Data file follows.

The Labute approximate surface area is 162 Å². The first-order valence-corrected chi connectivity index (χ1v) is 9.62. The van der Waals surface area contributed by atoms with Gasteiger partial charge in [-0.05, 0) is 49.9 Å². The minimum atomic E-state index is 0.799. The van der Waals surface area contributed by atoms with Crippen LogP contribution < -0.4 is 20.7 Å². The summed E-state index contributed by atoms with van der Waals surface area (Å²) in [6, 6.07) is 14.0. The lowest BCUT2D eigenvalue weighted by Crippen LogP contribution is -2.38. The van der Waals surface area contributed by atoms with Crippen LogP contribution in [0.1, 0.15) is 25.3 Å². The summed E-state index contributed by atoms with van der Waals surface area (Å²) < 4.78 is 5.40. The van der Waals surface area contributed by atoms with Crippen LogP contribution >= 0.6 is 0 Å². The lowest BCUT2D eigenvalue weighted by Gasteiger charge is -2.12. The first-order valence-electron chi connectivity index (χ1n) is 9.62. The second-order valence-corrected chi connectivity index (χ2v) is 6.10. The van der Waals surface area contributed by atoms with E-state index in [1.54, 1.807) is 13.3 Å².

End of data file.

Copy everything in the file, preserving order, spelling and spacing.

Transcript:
The Labute approximate surface area is 162 Å². The first-order valence-corrected chi connectivity index (χ1v) is 9.62. The van der Waals surface area contributed by atoms with Gasteiger partial charge in [-0.05, 0) is 49.9 Å². The minimum atomic E-state index is 0.799. The van der Waals surface area contributed by atoms with Crippen LogP contribution < -0.4 is 20.7 Å². The summed E-state index contributed by atoms with van der Waals surface area (Å²) in [6, 6.07) is 14.0. The lowest BCUT2D eigenvalue weighted by Crippen LogP contribution is -2.38. The van der Waals surface area contributed by atoms with Crippen LogP contribution in [0.1, 0.15) is 25.3 Å². The summed E-state index contributed by atoms with van der Waals surface area (Å²) < 4.78 is 5.40. The van der Waals surface area contributed by atoms with Crippen LogP contribution >= 0.6 is 0 Å². The lowest BCUT2D eigenvalue weighted by Gasteiger charge is -2.12. The first-order valence-electron chi connectivity index (χ1n) is 9.62. The second-order valence-corrected chi connectivity index (χ2v) is 6.10. The van der Waals surface area contributed by atoms with E-state index in [1.54, 1.807) is 13.3 Å².